Consolidating Grant Money in a Single, National Green Bank Expands the Number of Entities That Would Benefit from the Greenhouse Gas Reduction Fund (GGRF)
Key Members of Congress Have Provided EPA With a Roadmap for How to Implement GGRF By the Congressionally-Mandated Deadline
Washington, DC — The Coalition for Green Capital (CGC) has sent a letter to the Environmental Protection Agency (EPA)’s Environmental Financial Advisory Board (EFAB) to encourage the capitalization of a single, national green bank – as intended by Congress – which would expand the number of entities that would benefit from the Inflation Reduction Act’s Greenhouse Gas Reduction Fund (GGRF).
“Congress understood that consolidating the grant money in a single National Green Bank would actually expand the number of entities that would benefit from the funding provided through the GGRF and the total amount of ‘funding and technical assistance’ that will be delivered to these entities,” writes CGC in the letter. “Unlike a traditional grant program with a one-time application window, the National Green Bank will have the ability to continually expand the network of new or existing entities that receive funds through the GGRF long after the application window closes.”
The letter also points to the roadmap provided by key members of Congress for how to implement the GGRF by the congressional-mandated deadline. On September 9, 2022, Senator Chris Van Hollen (D-MD), Senator Edward Markey (D-MA), and Representative Debbie Dingell (D-MI) wrote EPA Administrator Michael Regan to “encourage” the rapid maximum funding of “a single, independent, non-profit national climate bank that would maximize the leveraging of private capital investment, ensure the efficient distribution of funds within a growing green bank network and create opportunities for large scale, transformational investments — particularly in environmental justice communities…”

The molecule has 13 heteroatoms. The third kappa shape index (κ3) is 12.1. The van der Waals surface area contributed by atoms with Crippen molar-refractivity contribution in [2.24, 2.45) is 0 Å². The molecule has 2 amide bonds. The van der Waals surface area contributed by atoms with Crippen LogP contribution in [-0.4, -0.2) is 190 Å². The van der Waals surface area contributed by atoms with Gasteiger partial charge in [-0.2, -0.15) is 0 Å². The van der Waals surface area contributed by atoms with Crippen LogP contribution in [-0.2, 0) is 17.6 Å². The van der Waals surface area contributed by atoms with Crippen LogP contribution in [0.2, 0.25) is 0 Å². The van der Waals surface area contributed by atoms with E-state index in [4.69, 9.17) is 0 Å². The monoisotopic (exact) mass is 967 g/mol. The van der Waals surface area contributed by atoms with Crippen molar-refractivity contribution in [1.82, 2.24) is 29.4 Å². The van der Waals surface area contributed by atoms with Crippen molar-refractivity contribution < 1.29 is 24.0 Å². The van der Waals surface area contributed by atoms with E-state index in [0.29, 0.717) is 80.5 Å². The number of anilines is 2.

“We further encourage the EFAB to provide EPA with advice that is consistent with Congress’s intent, as documented by the Members of Congress that were the lead sponsors of the legislation that was incorporated into the IRA to create the GGRF. Together, the letter and the statement provide EPA with a roadmap for how to implement the GGRF and award the full amount appropriated by Congress within the time provided in the Act,” writes CGC. “As intended by Congress, capitalizing a National Green Bank is an essential component for meeting the stated purpose of the GGRF and is key to ensuring the rapid deployment of funds to communities across the country, and in particular low-income and disadvantaged communities.”
The letter further notes that no existing membership organization or network can be certain that its current members alone can meet the environmental justice mandate included in the GGRF. The National Green Bank’s flexibility is essential to meeting the President’s Justice40 goals, because low-income and disadvantaged communities are less likely to currently be served by financial institutions that will be prepared to provide green financing on Day 1. Recognizing this, Congress included a requirement that the National Green Bank provide both technical assistance and financial assistance to help create new and develop existing public, quasi-public, not-for-profit, or nonprofit entities that will provide financial assistance to qualified projects, including projects located in low-income and disadvantaged communities.
In conclusion, CGC commends EFAB for “taking on this important charge” and encourages EFAB “to provide advice to EPA that is consistent with Congress’s intent, will assist the agency in meeting its responsibilities under the IRA, can make a meaningful difference in the effort to reach low- income and disadvantaged communities, and helps the GGRF realize its full potential.”